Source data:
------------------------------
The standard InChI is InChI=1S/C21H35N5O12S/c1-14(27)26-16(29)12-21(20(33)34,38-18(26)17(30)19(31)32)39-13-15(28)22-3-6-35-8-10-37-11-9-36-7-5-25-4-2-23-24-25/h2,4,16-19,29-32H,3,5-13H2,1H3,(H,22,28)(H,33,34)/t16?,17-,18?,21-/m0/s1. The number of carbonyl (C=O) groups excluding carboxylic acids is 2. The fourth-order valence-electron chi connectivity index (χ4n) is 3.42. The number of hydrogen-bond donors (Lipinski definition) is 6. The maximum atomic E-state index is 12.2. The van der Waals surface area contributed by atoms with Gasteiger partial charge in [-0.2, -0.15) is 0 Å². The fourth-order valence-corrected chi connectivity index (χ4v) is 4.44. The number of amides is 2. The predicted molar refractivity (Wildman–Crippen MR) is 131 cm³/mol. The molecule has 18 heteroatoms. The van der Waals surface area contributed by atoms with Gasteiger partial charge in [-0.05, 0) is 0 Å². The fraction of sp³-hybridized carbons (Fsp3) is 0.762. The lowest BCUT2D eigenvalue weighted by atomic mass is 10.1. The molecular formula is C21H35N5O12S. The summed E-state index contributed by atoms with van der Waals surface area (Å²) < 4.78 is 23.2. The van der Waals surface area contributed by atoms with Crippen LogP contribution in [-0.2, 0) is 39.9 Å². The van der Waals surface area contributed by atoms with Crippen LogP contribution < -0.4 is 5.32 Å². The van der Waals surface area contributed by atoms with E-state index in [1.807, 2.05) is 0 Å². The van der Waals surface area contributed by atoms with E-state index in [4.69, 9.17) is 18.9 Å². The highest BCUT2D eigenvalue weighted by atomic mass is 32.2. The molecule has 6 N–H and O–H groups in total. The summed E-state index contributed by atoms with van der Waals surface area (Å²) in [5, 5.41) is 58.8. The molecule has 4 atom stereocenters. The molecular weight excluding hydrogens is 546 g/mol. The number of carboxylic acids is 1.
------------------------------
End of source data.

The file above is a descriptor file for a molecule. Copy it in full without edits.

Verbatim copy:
The standard InChI is InChI=1S/C21H35N5O12S/c1-14(27)26-16(29)12-21(20(33)34,38-18(26)17(30)19(31)32)39-13-15(28)22-3-6-35-8-10-37-11-9-36-7-5-25-4-2-23-24-25/h2,4,16-19,29-32H,3,5-13H2,1H3,(H,22,28)(H,33,34)/t16?,17-,18?,21-/m0/s1. The number of carbonyl (C=O) groups excluding carboxylic acids is 2. The fourth-order valence-electron chi connectivity index (χ4n) is 3.42. The number of hydrogen-bond donors (Lipinski definition) is 6. The maximum atomic E-state index is 12.2. The van der Waals surface area contributed by atoms with Gasteiger partial charge in [-0.2, -0.15) is 0 Å². The fourth-order valence-corrected chi connectivity index (χ4v) is 4.44. The number of amides is 2. The predicted molar refractivity (Wildman–Crippen MR) is 131 cm³/mol. The molecule has 18 heteroatoms. The van der Waals surface area contributed by atoms with Gasteiger partial charge in [-0.05, 0) is 0 Å². The fraction of sp³-hybridized carbons (Fsp3) is 0.762. The lowest BCUT2D eigenvalue weighted by atomic mass is 10.1. The molecular formula is C21H35N5O12S. The summed E-state index contributed by atoms with van der Waals surface area (Å²) < 4.78 is 23.2. The van der Waals surface area contributed by atoms with Crippen LogP contribution in [-0.2, 0) is 39.9 Å². The van der Waals surface area contributed by atoms with Crippen LogP contribution < -0.4 is 5.32 Å². The van der Waals surface area contributed by atoms with E-state index in [1.807, 2.05) is 0 Å². The van der Waals surface area contributed by atoms with E-state index in [4.69, 9.17) is 18.9 Å². The highest BCUT2D eigenvalue weighted by atomic mass is 32.2. The molecule has 6 N–H and O–H groups in total. The summed E-state index contributed by atoms with van der Waals surface area (Å²) in [5, 5.41) is 58.8. The molecule has 4 atom stereocenters. The molecular weight excluding hydrogens is 546 g/mol. The number of carboxylic acids is 1.